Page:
February 2017 Print

President's Report

February 2017

President's Report

Dear CSHRM member,

Thank you for allowing me to serve as the 2016 CSHRM President— it was an honor and a privilege, and I am delighted in the opportunity to continue my service as CSHRM President in 2017.   I would like to thank my fellow CSHRM Board members for their tireless assistance: Carol Doty, President-elect; Lisa Calafiore, Past-President; Allison Funicelli, Treasurer; Pam Fiore, Secretary; and Directors: Anne Huben-Kearney, Trish Farmer and Dan O'Brien.  I want to also give a warm welcome to our newest Director, Pam Miller.  We have a terrific Board and I am looking forward to continuing CSHRM's growth in 2017. 

As you may know, CSHRM is hosting this year's New England Regional Healthcare Risk Management Conference ("Risk Management Rising to the Challenges") in Mystic, CT on April 30- May 2.  I encourage you all to register and attend- it is going to be another excellent educational offering.  For those interested in playing a more active role in the conference, we have lots of ways you can help out during the conference days, please contact me if you are interested.

Be Well,

Moira Wertheimer, Esq., RN, CPHRM

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Calendar of Events

Upcoming 2017 CSHRM Meetings:

3/7/17:   Quarterly Meeting- Bring a guest (complimentary)
6/7/17:   Quarterly Meeting- Virtual Meeting (log in details provided at later date)
9/6/17:   Quarterly Meeting (evening meeting- 4p-7p)
12/5/17: Quarterly Meeting (Newly Elected Board Members Inducted)


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ASHRM Events

Feb. Webinar: What Risk Managers Need to Know about Plaintiffs' Reptile Strategy
Date: February 16 2017
Time:1 - 2 p.m. (CT)

Hospital personnel, managing officers, staff physicians and administrative personnel are frequently subpoenaed to give deposition testimony, both in cases where the institution is a party and in those where it is not yet involved. By this point in time, most healthcare risk managers have likely heard of the "Reptile" approach to depositions and litigation being employed by plaintiff attorneys nationwide.

For more information and to register.

ASHRM Academy
Date: April 24 - 27 2017

ASHRM Academy 2017 is ASHRM’s intensive learning program held every Spring. ASHRM Academy combines four days of educational activities with a refreshing getaway at a luxury resort in a warm climate.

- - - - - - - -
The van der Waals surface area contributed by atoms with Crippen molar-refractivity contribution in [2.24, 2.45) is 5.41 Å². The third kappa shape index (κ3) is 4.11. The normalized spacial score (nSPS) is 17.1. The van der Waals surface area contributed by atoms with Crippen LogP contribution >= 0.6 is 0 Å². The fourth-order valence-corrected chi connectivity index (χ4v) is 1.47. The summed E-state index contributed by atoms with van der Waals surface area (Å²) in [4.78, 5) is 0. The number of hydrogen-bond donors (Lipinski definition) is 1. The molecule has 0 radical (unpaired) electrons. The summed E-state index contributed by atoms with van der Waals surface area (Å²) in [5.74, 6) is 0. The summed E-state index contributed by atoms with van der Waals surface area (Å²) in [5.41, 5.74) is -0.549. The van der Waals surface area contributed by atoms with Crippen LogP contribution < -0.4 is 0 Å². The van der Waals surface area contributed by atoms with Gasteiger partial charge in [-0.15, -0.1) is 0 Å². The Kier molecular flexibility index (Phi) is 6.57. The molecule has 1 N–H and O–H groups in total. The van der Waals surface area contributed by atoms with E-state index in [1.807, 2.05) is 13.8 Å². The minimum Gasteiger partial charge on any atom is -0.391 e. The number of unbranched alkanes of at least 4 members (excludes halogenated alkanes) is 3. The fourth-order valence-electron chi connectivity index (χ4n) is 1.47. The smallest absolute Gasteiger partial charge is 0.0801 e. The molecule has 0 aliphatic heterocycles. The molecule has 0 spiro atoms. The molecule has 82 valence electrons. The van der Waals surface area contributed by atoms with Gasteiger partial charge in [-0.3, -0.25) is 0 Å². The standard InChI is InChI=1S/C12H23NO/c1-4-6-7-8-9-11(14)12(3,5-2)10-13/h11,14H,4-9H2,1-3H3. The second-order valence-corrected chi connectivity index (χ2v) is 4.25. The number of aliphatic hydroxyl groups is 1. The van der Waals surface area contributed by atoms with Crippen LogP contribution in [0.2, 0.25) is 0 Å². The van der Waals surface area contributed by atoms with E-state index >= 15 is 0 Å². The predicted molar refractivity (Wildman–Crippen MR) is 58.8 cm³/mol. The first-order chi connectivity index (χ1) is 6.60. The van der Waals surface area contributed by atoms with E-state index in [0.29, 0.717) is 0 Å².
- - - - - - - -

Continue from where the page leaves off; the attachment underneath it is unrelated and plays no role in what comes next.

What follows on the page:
Register Now

HRM Week 
Date: June 19 - 23 2017
Hosted by: ASHRM

Join the American Society for Healthcare Risk Management in celebrating HRM Week Presented by The Risk Authority Stanford, June 19-23, 2017. This week is time to show your appreciation for the work that risk management and patient safety professionals do to ensure that patients receive safe and trusted health care.

For more information.

ASHRM 2017 Annual Conference & Exhibition
Date: October 15 - 18 2017

Save the date for the ASHRM 2017 Annual Conference and Exhibition, October 15-18, 2017, at the Washington State Convention Center in Seattle Washington.

For more information.

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Risk Managment Tip o' the Quarter

BIG or Small – No One is Immune from Cyber Attacks

By Allison Funicelli, MPA, CCLA, ARM, ACHE

2015 was named “Year of the Healthcare Hack”. We saw computer hackers making a major switch from hacking industries, such as retail and banking, to hacking healthcare institutions and large physician practices. Why the switch? It’s simple; a hacker can sell a healthcare record for at least three times more than other industry records. While hackers can obtain social security numbers and dates of birth from most types of industries, a healthcare provider also collects Medicare and Medicaid participant numbers and health insurance policy numbers. Someone who buys an illegal health record can use this information for identity theft, to file false tax returns using the social security numbers, as well as file false healthcare claims. Between the volume of patient and employee data available to hackers from healthcare organizations, it is “one-stop shopping”.